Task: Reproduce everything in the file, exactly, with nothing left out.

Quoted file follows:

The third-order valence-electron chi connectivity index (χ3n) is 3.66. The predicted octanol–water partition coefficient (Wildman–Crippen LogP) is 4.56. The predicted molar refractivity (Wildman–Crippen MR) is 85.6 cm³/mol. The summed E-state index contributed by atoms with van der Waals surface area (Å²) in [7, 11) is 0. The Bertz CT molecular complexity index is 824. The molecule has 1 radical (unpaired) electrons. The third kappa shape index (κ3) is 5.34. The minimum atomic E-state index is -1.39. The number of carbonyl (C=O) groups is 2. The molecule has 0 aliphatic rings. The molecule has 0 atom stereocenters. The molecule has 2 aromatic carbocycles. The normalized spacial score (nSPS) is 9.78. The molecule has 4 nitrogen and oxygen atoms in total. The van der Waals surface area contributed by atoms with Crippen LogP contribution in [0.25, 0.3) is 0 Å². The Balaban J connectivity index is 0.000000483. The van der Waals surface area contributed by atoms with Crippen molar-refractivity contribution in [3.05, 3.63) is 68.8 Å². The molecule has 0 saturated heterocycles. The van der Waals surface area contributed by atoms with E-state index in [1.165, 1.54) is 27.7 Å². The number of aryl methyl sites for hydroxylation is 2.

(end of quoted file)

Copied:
The third-order valence-electron chi connectivity index (χ3n) is 3.66. The predicted octanol–water partition coefficient (Wildman–Crippen LogP) is 4.56. The predicted molar refractivity (Wildman–Crippen MR) is 85.6 cm³/mol. The summed E-state index contributed by atoms with van der Waals surface area (Å²) in [7, 11) is 0. The Bertz CT molecular complexity index is 824. The molecule has 1 radical (unpaired) electrons. The third kappa shape index (κ3) is 5.34. The minimum atomic E-state index is -1.39. The number of carbonyl (C=O) groups is 2. The molecule has 0 aliphatic rings. The molecule has 0 atom stereocenters. The molecule has 2 aromatic carbocycles. The normalized spacial score (nSPS) is 9.78. The molecule has 4 nitrogen and oxygen atoms in total. The van der Waals surface area contributed by atoms with Crippen LogP contribution in [0.25, 0.3) is 0 Å². The Balaban J connectivity index is 0.000000483. The van der Waals surface area contributed by atoms with Crippen molar-refractivity contribution in [3.05, 3.63) is 68.8 Å². The molecule has 0 saturated heterocycles. The van der Waals surface area contributed by atoms with E-state index in [1.165, 1.54) is 27.7 Å². The number of aryl methyl sites for hydroxylation is 2.